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Reconciled to Worship


For their sakes I sanctify Myself, that they themselves also may be sanctified in truth.

—John 17: 19


This saying brings out another effect of the atonement . . . This effect belongs to the sphere of worship, or to that peculiar element which may be called the priestly character of Christians. It presupposes pardon and acceptance; taking up the thought at the point where the reconciled come before God in the free access of true worship. It is thus, in a certain sense, an advance upon the judicial or forensic idea; presupposing the latter, and also essentially comprehending it. Access to Israel’s holy God, or worship from a people made nigh through blood, is the great idea with which the whole Old Testament is replete. And as the entire Old Testament was formed to bring a people before God in an act of worship, and as ever-recurring causes of separation necessitated sacrifice, and were ever removed in order to make way afresh for typical access, we naturally expect to find in our Lord’s utterances some allusion to the true worship, with the true Priest and the true sacrifice.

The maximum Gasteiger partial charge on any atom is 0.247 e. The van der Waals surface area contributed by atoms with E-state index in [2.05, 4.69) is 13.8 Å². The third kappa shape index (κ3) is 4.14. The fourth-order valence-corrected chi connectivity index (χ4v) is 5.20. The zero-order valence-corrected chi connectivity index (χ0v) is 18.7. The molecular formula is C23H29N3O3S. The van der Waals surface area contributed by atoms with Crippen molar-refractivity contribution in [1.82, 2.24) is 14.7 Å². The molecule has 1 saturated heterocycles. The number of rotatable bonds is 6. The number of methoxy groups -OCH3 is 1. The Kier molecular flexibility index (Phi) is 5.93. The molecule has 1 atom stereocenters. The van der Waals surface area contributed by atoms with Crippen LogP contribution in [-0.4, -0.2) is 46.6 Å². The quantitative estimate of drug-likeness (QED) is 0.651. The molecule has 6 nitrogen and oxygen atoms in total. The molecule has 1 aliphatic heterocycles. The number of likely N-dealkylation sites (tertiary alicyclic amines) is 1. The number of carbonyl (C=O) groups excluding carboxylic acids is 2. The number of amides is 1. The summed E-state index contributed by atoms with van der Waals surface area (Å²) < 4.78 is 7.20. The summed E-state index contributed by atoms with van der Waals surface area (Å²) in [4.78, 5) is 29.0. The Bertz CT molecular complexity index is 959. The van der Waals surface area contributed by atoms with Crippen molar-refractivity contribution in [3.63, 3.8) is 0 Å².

—George Smeaton, Christ’s Doctrine of the Atonement (Banner of Truth, 2009), 245–246.

Posted 2018·05·25 by David Kjos
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